Unlike the Saxon kingdoms of Essex and Sussex which survived as English counties until the present day, Wessex has not existed in any political or administrative sense since the Norman Conquest, if not earlier. Perhaps because of its preeminence among the Anglo-Saxon kingdoms it came to be so closely identified with England that the distinction ceased to be made - much as modern England itself has a nebulous identity within the United Kingdom, the two often being considered synonymous, usually to the annoyance of the Scots and Welsh.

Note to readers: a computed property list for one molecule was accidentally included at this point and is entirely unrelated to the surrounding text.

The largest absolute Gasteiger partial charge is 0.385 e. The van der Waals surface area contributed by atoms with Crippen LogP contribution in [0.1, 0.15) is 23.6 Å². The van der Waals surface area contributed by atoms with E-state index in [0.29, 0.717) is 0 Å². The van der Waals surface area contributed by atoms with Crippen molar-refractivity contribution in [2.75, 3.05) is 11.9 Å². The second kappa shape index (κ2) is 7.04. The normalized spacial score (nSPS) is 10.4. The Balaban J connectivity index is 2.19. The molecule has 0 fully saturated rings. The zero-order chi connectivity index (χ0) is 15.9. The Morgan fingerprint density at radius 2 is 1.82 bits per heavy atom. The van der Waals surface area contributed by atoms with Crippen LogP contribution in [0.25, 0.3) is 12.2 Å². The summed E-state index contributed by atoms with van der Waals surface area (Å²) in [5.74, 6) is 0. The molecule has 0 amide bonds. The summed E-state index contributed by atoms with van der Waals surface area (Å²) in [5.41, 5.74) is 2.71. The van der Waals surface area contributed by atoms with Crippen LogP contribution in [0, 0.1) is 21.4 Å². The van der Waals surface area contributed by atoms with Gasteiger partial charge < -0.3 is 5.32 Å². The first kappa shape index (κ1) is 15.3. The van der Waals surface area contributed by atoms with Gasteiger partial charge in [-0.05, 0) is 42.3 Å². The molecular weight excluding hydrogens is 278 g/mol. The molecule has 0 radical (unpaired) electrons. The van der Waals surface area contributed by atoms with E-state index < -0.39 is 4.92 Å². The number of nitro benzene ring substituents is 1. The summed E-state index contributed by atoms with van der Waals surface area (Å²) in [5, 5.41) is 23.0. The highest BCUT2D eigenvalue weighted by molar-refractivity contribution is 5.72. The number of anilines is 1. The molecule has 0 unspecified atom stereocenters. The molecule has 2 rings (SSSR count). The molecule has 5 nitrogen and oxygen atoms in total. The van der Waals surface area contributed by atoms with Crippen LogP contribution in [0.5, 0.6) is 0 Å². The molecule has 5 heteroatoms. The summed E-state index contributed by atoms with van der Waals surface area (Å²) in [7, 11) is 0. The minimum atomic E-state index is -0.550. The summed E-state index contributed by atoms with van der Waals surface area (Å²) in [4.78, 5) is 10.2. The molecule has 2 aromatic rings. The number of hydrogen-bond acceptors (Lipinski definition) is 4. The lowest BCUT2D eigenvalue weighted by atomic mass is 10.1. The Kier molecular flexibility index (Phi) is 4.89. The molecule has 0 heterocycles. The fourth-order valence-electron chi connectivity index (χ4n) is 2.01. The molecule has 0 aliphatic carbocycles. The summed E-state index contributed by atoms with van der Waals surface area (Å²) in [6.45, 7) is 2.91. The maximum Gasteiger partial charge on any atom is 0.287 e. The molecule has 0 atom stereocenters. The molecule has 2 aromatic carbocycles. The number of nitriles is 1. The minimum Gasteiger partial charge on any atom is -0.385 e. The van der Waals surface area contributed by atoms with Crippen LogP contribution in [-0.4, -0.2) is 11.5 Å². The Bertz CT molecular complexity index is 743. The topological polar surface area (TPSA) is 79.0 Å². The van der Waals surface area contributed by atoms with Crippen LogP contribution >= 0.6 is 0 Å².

It was this non-existence that enabled Thomas Hardy to create his fictional county of Wessex, modelled on his native Dorset and neighbouring counties, in which so many of his famous novels are set.

Wessex made a surprising resurgence in 1999 when Prince Edward, youngest son of Queen Elizabeth II, was created Earl of Wessex: what's that all aboout then, Ted?